The Opposition has again today demonstrated its lack of a consistent and coherent position on Defence funding.
On Tuesday night last week after the Budget, Shadow Treasurer Joe Hockey clearly outlined that the Opposition was considering Defence as a target for even greater contributions to the fiscal position of the Commonwealth, saying the Coalition would go “much harder” than the Government on savings.
Opposition Leader Tony Abbot reinforced this in his Budget Reply speech to the Parliament by again stating that further savings could be garnered from the Defence Materiel Organisation.
Today, Mr Hockey in his address to the Press Club stated “we would… identify how we can do better with what we have. We’ve already flagged that, when it comes to the public service, behind the frontline troops, there are savings that can be made.”
Further reductions to Defence funding, including for the Defence Materiel Organisation, as proposed by the Opposition last week are inconsistent with the Opposition’s statements both this week and last week that Defence has made too much of a contribution to the Budget surplus.
Shadow Minister for Defence Senator David Johnston last week criticised the Government for seeking savings from Defence, but refused to commit the Opposition to reinstating this funding.
Last night Senator Johnston said on Sky News that the Opposition would “have to work out where we get the funds.”
Mr Abbott and Mr Hockey have identified where they would “get the funds” – from further Defence savings.
The Defence Budget released last week was developed following a comprehensive review of the Department’s budget to identify contributions Defence could make across the Forward Estimates to support the Government’s broader fiscal strategy.
This review resulted in a Defence contribution to the Government’s fiscal strategy of $5,454 million across the forward estimates and saw Defence contribute $971 million in 2012-13.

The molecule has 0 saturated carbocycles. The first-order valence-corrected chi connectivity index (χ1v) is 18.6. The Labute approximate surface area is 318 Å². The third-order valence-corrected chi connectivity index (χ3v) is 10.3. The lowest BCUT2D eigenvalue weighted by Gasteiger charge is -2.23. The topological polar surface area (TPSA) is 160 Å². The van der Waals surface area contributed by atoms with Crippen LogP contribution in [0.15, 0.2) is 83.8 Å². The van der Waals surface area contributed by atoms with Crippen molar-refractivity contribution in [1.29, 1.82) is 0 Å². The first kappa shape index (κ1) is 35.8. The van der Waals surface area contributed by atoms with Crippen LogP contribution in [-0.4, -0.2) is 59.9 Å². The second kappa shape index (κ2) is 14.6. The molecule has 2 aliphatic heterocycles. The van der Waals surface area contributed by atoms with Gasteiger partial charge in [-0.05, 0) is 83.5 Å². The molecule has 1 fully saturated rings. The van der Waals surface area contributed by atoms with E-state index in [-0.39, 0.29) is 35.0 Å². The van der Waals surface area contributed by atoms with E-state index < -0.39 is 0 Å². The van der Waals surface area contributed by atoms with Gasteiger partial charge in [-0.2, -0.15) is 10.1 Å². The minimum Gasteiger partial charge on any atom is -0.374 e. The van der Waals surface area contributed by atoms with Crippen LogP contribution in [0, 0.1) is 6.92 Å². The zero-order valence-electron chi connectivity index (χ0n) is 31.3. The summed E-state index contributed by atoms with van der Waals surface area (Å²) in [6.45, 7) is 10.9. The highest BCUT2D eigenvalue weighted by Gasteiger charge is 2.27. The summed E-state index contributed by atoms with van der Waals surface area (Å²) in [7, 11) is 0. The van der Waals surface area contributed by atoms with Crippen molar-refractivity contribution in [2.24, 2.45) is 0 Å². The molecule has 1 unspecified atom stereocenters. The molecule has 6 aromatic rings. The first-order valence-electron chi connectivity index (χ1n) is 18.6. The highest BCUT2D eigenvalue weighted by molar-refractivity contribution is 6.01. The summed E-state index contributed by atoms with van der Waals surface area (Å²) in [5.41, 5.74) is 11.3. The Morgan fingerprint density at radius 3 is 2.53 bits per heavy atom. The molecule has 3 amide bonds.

This contribution will have no adverse impact on operations in Afghanistan, East Timor or the Solomon Islands. The provision of equipment to Defence personnel on operations will not be adversely affected and there will be no adverse impact on the number of military personnel in the Australian Defence Force (ADF).
Furthermore, there is no fundamental change to our Defence Budget from a strategic perspective:
- in the 2009-10 Budget, the Government, for the first time, budgeted over $100 billion for Defence across the Forward Estimates;
- last year in the 2011-12 Portfolio Additional Estimates Statements, Defence’s Budget across the then four years Forward Estimates period was $103.4 billion;
- in this Budget, the Government has budgeted $103.3 billion for Defence across the four year Forward Estimates period;
- this level of funding will maintain Australia’s status in the top 15 nations in terms of world Defence expenditure, along with Canada either 13th or 14th in that list;
- in comparison to G7 nations and China, Australia continues to be 2nd on the list of military expenditure per capita basis, with only the United States spending more per capita; and
- in real dollar terms, we spend far greater than any of our regional neighbours.
Mr Smith’s Office: Andrew Porter (02) 6277 7800 or 0419 474 392